Government shutdown cost economy nearly $6billion, 300 million more than what Trump wanted for his border wall

Standard & Poor, a financial rating agency, released a report on Friday, analyzing how the US economy was impacted because of the shutdown, said to be the longest in US history


                            Government shutdown cost economy nearly $6billion, 300 million more than what Trump wanted for his border wall

The partial government shutdown, which lasted for 35 days and ended on Friday, reportedly cost the country's economy at least $6billion, slightly more than the $5.7billion sum President Donald Trump had demanded for his border wall and the reason he shut down the government.

Standard & Poor, a financial rating agency, released a report on Friday, analyzing how the US economy was impacted because of the shutdown, which was recorded as the longest government shutdown in the history of the United States. It rendered over 800,000 federal workers furloughed without their paychecks as they struggled to make ends meet.

The S&P, in its report, stated that the overall cost to the US economy, which is worth nearly $19trillion, would be "likely worse than what he had previously expected," according to ABC News. An estimate released earlier by the rating agency had stated that the shutdown would only have a "modest impact" on the economy, costing about $1.2 billion of its GDP each week the shutdown lasted.

A demonstrator holds a sign protesting the government shutdown at the James V. Hansen Federal Building on January 10, 2019, in Ogden, Utah. (Getty Images)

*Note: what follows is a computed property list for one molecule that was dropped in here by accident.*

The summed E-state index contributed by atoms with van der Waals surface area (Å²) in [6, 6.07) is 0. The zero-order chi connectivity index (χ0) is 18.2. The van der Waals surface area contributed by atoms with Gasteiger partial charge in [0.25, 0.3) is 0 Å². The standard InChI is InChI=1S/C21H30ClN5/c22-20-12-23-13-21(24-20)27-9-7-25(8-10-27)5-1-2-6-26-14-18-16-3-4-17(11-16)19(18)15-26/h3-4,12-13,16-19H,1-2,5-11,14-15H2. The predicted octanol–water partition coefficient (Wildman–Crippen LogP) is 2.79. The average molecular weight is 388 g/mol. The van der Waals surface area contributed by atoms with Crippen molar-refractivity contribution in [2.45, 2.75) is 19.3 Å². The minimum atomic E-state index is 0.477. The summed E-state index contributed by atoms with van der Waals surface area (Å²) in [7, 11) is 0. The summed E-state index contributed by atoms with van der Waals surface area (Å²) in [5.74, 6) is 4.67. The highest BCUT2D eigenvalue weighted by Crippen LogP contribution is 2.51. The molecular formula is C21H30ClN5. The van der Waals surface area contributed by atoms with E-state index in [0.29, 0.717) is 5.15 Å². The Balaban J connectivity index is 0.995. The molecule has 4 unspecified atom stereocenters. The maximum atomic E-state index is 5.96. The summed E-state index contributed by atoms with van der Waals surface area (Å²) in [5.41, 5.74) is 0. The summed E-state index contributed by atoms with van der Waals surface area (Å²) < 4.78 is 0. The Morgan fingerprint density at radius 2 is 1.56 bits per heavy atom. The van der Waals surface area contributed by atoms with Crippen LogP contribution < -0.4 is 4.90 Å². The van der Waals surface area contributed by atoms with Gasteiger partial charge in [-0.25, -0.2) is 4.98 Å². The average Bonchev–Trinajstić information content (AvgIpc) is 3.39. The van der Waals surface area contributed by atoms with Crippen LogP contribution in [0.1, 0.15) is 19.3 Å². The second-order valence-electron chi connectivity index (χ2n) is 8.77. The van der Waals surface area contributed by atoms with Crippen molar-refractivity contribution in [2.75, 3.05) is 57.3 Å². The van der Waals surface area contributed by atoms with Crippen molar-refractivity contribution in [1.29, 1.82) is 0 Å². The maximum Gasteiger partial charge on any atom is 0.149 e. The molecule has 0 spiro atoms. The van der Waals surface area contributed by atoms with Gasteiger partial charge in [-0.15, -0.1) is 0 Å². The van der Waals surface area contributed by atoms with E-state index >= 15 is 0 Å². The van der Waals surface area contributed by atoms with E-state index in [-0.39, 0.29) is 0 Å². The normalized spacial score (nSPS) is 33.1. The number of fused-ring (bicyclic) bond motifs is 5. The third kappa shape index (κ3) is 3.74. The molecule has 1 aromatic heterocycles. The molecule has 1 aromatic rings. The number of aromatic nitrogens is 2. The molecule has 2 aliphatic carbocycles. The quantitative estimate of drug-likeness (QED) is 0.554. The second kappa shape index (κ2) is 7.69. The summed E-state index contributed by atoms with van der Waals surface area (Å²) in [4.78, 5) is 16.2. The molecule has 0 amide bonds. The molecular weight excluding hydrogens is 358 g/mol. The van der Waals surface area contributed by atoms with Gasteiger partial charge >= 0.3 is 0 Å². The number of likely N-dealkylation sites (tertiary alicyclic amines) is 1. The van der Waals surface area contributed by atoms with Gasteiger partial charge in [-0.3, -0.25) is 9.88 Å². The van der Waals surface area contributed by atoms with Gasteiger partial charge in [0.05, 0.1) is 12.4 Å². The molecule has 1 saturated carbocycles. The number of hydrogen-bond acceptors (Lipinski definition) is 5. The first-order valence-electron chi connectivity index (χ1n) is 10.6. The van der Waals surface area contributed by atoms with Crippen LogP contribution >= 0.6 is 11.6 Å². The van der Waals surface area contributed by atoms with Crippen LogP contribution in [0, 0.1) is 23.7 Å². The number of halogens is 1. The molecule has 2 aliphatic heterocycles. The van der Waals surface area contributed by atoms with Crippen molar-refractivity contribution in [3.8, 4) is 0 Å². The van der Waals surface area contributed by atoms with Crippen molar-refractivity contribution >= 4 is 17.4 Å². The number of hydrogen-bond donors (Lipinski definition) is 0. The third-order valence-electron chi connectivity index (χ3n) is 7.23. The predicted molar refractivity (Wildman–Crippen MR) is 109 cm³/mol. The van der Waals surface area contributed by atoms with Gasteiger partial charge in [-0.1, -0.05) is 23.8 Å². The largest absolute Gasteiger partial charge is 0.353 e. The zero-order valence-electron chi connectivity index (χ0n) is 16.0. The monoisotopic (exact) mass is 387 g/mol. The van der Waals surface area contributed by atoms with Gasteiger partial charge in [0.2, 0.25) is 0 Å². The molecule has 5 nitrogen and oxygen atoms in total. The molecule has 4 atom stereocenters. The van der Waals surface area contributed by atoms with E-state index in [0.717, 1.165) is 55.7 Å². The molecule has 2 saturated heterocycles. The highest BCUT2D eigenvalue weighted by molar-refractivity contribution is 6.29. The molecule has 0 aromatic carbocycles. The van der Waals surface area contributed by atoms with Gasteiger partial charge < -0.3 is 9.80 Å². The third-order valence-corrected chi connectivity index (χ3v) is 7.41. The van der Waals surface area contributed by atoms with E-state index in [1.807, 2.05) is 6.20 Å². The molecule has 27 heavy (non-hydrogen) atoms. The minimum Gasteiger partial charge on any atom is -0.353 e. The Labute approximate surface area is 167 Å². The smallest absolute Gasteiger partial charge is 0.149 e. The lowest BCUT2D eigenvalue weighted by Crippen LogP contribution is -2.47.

A demonstrator holds a sign protesting the government shutdown at the James V. Hansen Federal Building on January 10, 2019, in Ogden, Utah. (Getty Images)

However, the S&P, in Friday's report, stated that the updated damage to the US economy was because "weekly costs likely widened beyond the average weekly cost of $1.2 billion."

"Here, both direct costs, on lost productivity from furloughed government workers, and indirect costs, from lost economic activity to outside businesses because of the shutdown, amplified with each week the government remained closed," the S&P said in a statement to the news outlet.

President Trump signed a bill on Friday, reopening the government until February 15, which means that the furloughed workers would be able to get their paychecks as the Republican continued to demand money for his border wall.

U.S. President Donald Trump speaks on the possibility of a government shutdown during the signing ceremony for the First Step Act and the Juvenile Justice Reform Act in the Oval Office of the White House December 21, 2018, in Washington, DC. (Getty Images)
U.S. President Donald Trump speaks on the possibility of a government shutdown during the signing ceremony for the First Step Act and the Juvenile Justice Reform Act in the Oval Office of the White House December 21, 2018, in Washington, DC. (Getty Images)

The shutdown was imposed last month on December 22 after Democrats refused to allow $5 billion to be put in the Congressional budget for Trump's controversial wall along the southern US-Mexico Mexico border. The Democrats, who do not appear to budge on negotiations regarding the funding, have described the wall as "costly and immoral."

The S&P, in its report, also stated that if there is another shutdown, the economic growth of the country could be stymied.

Trump, in a tweet on Friday, suggested that there would be consequences if no agreement is reached over his proposed border wall during the 21 day period.

"If no deal is done, it’s off to the races!" Trump tweeted. 

The S&P said: "Although this funding battle has ended, the next one starts in a few weeks, which may reduce growth expectations if businesses and financial markets begin to expect that Congress and the president will repeat the experience again and again."